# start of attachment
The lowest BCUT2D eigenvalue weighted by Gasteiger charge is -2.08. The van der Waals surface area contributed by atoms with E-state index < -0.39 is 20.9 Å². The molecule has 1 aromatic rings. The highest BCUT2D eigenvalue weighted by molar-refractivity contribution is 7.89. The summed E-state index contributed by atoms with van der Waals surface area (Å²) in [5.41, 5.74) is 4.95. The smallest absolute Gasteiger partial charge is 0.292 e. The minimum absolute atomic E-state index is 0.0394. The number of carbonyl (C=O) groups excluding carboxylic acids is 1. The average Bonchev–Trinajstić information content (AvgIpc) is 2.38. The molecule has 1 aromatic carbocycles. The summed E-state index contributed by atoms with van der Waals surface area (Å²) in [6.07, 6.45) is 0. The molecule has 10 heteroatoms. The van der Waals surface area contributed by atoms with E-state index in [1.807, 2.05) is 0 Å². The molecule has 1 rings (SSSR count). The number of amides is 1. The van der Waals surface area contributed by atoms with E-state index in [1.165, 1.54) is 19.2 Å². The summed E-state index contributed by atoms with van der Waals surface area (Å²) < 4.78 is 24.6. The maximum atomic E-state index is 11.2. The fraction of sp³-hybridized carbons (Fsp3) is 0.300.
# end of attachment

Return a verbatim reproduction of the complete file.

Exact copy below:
The lowest BCUT2D eigenvalue weighted by Gasteiger charge is -2.08. The van der Waals surface area contributed by atoms with E-state index < -0.39 is 20.9 Å². The molecule has 1 aromatic rings. The highest BCUT2D eigenvalue weighted by molar-refractivity contribution is 7.89. The summed E-state index contributed by atoms with van der Waals surface area (Å²) in [5.41, 5.74) is 4.95. The smallest absolute Gasteiger partial charge is 0.292 e. The minimum absolute atomic E-state index is 0.0394. The number of carbonyl (C=O) groups excluding carboxylic acids is 1. The average Bonchev–Trinajstić information content (AvgIpc) is 2.38. The molecule has 1 aromatic carbocycles. The summed E-state index contributed by atoms with van der Waals surface area (Å²) in [6.07, 6.45) is 0. The molecule has 10 heteroatoms. The van der Waals surface area contributed by atoms with E-state index in [1.807, 2.05) is 0 Å². The molecule has 1 rings (SSSR count). The number of amides is 1. The van der Waals surface area contributed by atoms with E-state index in [1.165, 1.54) is 19.2 Å². The summed E-state index contributed by atoms with van der Waals surface area (Å²) < 4.78 is 24.6. The maximum atomic E-state index is 11.2. The fraction of sp³-hybridized carbons (Fsp3) is 0.300.